Bill Cassidy Wants to Leave the Senate and Become Governor of Louisiana – Opinion

Bill Cassidy is rumored to be running for Louisiana Governor in 2023. I hadn’t really paid much attention to the chatter before last week, because Cassidy’s chances are approximately zero.

However, Cassidy did announce Monday that he wasn’t going to vote to confirm Judge Ketanji Brown Jackson to the Supreme Court – an announcement that surprised a lot of analysts. John Kennedy also announced he wasn’t voting for her, but that was pretty much expected.

The announcements are quite different, however. Here’s Cassidy.

“I appreciate Judge Jackson meeting (with me),” Cassidy said. “She is gracious, intelligent and accomplished.

“But when the political left opposed Gorsuch, Kavanaugh and Coney Barrett, not because they were not qualified but because of their presumed jurisprudence, they established the criteria by which future nominees should be judged.

“President Biden chose Judge Jackson precisely because she is not a strict constructionist and because she had the strong support of those who prefer an activist judge. It is for these reasons that I will vote no.”

And here’s Kennedy.

“I found Judge Jackson to be smart, well versed in the law and extraordinarily artful in her ability to speak at length without saying anything of substance on critical questions, especially the limits of judicial power and the importance of judicial restraint,” Kennedy said.

Cassidy’s statement really doesn’t say much of anything, and that’s on purpose. He name-drops Trump (a man he voted to impeach and continued to double down on it), talks about jurisprudence without getting specific, and labels her an activist judge without saying why. Without needing to go into detail, he hits all of the key points.

He’s appealing to the very conservatives in the state who have abandoned him.

Kennedy, meanwhile, gives specifics. Kennedy, meanwhile, gives specifics about limits to judicial power. He also discusses judicial restraint. These are similar questions he answered during his confirmation hearings.

Cassidy is trying to tell Republicans he’s with them and has been all along, but doesn’t want to really dig into the specifics. You would only do that if you’re running for office again. He originally promised that he was only running for two terms, and when he won his second term, he started voting like he didn’t actually represent his base – for impeachment, for the infrastructure bill, etc. Whether you agree with the impeachment vote or not, if you’re from a deeply conservative state, you don’t make that vote if you plan on appearing in front of the voters on a ballot again.

This makes it seem that this run for gubernatorial office was not planned. He started voting like he wasn’t going to be up for re-election, but something made him decide to prepare to hop in. I’m not sure what exactly it is, but it’s definitely a miscalculation.

There’s frankly no chance in hell that he’s the frontrunner – he’s not even a top contender. In a related post, I also mentioned it.

Kennedy isn’t running. It isn’t totally clear why his name was included in the poll, but there’s a high probability that his inclusion kept the Landry numbers down. That, plus the 29 percent who are undecided (because we’re over a year out), would likely not bode well for Cassidy. You can bet most of Kennedy’s 22 percent goes to Landry (with some, but not much, going to Schroder). Cassidy and Nungesser are going to split the “common sense” vote, keeping both from contention. And Democrats will rally around one candidate to make it a Landry vs.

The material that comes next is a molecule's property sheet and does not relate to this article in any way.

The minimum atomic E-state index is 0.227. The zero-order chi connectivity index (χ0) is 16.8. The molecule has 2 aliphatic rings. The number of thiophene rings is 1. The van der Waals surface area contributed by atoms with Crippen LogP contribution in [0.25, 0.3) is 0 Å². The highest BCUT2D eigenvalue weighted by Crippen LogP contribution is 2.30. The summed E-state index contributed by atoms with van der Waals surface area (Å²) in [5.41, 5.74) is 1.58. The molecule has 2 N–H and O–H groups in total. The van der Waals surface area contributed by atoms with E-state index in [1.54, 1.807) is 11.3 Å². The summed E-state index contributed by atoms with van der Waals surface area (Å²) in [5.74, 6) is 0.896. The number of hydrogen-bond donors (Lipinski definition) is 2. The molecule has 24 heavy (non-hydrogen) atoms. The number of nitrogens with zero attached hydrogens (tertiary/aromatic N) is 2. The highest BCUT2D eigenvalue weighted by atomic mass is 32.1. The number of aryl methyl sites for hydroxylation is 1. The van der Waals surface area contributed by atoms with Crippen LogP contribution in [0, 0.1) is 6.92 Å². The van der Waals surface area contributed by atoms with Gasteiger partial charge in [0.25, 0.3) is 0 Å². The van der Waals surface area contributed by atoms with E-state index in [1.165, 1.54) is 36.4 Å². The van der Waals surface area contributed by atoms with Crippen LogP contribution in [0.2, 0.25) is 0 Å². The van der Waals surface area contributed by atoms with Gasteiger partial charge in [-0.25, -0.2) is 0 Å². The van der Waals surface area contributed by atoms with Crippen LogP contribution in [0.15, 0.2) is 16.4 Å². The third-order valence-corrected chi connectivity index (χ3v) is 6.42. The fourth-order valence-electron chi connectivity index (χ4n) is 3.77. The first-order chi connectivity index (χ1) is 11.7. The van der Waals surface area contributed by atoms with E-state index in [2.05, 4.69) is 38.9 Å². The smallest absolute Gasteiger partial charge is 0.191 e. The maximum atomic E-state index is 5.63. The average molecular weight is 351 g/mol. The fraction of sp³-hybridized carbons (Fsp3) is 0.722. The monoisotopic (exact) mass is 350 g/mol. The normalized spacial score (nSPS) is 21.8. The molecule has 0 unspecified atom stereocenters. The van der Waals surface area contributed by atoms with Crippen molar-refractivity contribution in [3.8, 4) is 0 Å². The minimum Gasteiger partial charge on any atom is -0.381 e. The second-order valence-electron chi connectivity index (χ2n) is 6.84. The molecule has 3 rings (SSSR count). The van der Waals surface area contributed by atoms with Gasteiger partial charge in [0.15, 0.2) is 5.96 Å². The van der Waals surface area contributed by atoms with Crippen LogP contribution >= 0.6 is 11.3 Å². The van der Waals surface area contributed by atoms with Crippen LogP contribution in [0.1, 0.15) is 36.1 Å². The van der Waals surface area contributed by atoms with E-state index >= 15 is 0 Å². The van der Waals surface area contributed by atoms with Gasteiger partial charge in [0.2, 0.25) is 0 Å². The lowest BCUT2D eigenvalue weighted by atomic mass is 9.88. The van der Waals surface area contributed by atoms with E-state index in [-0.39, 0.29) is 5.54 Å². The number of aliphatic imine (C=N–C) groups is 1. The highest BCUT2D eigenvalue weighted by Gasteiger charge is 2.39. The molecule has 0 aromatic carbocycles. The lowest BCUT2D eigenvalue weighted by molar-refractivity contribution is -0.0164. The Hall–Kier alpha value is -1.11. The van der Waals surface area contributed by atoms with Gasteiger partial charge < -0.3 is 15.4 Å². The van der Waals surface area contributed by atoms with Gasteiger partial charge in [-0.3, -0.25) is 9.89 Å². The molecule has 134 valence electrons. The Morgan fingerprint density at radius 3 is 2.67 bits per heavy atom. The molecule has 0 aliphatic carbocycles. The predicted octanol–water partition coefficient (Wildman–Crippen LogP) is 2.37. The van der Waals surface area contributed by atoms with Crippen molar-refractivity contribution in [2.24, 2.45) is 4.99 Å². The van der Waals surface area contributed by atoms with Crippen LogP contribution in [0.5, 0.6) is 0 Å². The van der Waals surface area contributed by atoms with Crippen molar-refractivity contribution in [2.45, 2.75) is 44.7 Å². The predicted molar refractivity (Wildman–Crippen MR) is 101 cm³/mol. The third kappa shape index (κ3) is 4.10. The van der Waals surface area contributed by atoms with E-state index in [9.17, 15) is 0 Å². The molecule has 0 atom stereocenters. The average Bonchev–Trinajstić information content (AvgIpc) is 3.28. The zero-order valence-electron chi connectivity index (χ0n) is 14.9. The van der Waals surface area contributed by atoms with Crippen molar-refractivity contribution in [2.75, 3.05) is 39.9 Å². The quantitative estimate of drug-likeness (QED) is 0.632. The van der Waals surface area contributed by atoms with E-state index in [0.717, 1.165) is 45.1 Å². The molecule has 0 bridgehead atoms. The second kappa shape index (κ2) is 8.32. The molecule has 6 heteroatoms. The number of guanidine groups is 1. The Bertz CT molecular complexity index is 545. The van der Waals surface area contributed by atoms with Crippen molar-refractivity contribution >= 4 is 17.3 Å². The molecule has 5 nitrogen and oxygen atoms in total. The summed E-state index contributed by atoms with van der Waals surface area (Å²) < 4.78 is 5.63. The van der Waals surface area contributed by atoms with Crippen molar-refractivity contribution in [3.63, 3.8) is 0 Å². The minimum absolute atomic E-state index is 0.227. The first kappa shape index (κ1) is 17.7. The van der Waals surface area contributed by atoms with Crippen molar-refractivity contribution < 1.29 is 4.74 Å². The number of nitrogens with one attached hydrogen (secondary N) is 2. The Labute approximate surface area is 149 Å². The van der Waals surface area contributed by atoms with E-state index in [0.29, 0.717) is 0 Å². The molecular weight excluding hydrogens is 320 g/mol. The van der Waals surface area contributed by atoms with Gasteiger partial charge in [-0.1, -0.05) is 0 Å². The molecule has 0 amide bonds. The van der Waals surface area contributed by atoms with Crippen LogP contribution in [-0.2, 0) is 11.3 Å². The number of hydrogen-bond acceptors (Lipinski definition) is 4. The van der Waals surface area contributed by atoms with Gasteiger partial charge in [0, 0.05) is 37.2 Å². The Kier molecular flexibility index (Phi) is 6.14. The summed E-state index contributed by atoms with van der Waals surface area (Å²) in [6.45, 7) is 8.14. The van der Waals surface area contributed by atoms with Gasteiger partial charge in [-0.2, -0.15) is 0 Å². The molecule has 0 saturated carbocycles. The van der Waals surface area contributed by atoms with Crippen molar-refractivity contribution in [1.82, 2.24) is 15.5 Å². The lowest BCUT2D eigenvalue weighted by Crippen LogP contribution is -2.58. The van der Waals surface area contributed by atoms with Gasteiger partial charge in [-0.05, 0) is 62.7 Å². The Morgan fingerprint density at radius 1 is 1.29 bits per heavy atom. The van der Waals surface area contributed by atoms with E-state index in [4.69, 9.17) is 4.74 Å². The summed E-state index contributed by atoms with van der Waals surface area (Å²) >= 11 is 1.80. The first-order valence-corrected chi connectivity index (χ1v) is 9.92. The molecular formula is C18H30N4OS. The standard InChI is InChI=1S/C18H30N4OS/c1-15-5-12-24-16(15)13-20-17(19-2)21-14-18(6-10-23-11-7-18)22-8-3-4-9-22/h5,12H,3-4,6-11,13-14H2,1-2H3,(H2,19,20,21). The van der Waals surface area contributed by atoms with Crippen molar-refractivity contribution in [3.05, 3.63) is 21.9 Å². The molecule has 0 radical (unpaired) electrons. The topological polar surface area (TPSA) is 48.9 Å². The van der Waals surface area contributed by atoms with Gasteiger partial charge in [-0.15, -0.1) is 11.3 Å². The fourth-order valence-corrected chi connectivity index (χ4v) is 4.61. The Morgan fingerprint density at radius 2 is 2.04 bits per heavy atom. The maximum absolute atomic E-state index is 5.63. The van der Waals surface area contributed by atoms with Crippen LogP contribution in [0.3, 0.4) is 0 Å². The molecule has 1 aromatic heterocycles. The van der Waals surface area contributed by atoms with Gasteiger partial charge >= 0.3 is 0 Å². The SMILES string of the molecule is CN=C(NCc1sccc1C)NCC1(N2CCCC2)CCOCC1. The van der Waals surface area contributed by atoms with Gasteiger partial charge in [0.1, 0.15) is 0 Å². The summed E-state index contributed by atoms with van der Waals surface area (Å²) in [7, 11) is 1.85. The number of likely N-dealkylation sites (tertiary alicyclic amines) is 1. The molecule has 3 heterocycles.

Cassidy simply doesn’t stand a chance, and a smart team would acknowledge this. But Cassidy is suffering from a “holier-than-thou” ego that renders him oblivious to the obvious. Louisianans aren’t looking for a “sensible” Republican. They’re looking for someone who can bring some fighting to Baton Rouge. That’s why they elected a lot of conservatives in 2019 to counter Edwards (and his very pro-tax agenda) in the governor’s mansion. That’s why Republicans hold a supermajority in the state Senate and a near-supermajority in the House.

To be absolutely fair, this does take a measure of something That’s well over a year away. There’s plenty of time for the lay of the land to change, but given his record, I’m not entirely sure the landscape will change that much. Cassidy pretty much has no shot, and he’s been roasted in every corner of the state for his recent positions.

So kudos to him for making the right choice on Judge Jackson, but there’s really no reason to believe he’s doing it for any reason other than to shore up support ahead of 2023.

According to the JMC Analytics poll linked about, he is in fourth. He might think that all the support for John Kennedy will transfer to him, since Kennedy is unlikely to run. After all, they’re both Senators! Why wouldn’t that support carry over?

Except… yeah, we know that support is largely going to go to Jeff Landry, the state’s Attorney General who has made it a point to spearhead or join in every multi-state lawsuit against the Biden administration. Cassidy, on the other hand, is voting against Jeff Landry, the state’s Attorney General who almost never gets the ball rolling in one direction or another.

It’s hard to really draw any other conclusion at this point. Cassidy seems determined to run. Which I suppose makes sense considering a handful of Republicans who voted to impeach are leaving the House after this year, and Cassidy understands the environment in Washington isn’t one that’s welcoming to his kind of politics.

You can say, “Good luck!” He’ll need it.

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